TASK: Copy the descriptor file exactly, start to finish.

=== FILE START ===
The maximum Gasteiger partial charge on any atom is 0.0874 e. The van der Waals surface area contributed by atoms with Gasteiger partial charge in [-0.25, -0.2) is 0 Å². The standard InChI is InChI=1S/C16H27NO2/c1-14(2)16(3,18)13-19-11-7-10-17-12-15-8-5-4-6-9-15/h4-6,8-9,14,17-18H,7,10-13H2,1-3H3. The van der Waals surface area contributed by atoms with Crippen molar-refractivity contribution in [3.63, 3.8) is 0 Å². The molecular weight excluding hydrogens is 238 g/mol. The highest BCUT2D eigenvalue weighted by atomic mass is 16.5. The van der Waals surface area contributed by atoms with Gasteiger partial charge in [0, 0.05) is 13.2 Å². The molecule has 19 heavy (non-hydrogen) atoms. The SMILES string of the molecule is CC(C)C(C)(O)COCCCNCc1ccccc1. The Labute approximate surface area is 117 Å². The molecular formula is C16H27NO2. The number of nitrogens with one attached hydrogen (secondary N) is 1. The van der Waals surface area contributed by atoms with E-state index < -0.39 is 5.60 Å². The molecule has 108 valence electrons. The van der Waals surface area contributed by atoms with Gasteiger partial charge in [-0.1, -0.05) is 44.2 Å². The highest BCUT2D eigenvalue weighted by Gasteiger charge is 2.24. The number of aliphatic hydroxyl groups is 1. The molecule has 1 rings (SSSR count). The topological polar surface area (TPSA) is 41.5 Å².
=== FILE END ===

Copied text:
The maximum Gasteiger partial charge on any atom is 0.0874 e. The van der Waals surface area contributed by atoms with Gasteiger partial charge in [-0.25, -0.2) is 0 Å². The standard InChI is InChI=1S/C16H27NO2/c1-14(2)16(3,18)13-19-11-7-10-17-12-15-8-5-4-6-9-15/h4-6,8-9,14,17-18H,7,10-13H2,1-3H3. The van der Waals surface area contributed by atoms with Crippen molar-refractivity contribution in [3.63, 3.8) is 0 Å². The molecular weight excluding hydrogens is 238 g/mol. The highest BCUT2D eigenvalue weighted by atomic mass is 16.5. The van der Waals surface area contributed by atoms with Gasteiger partial charge in [0, 0.05) is 13.2 Å². The molecule has 19 heavy (non-hydrogen) atoms. The SMILES string of the molecule is CC(C)C(C)(O)COCCCNCc1ccccc1. The Labute approximate surface area is 117 Å². The molecular formula is C16H27NO2. The number of nitrogens with one attached hydrogen (secondary N) is 1. The van der Waals surface area contributed by atoms with E-state index < -0.39 is 5.60 Å². The molecule has 108 valence electrons. The van der Waals surface area contributed by atoms with Gasteiger partial charge in [-0.1, -0.05) is 44.2 Å². The highest BCUT2D eigenvalue weighted by Gasteiger charge is 2.24. The number of aliphatic hydroxyl groups is 1. The molecule has 1 rings (SSSR count). The topological polar surface area (TPSA) is 41.5 Å².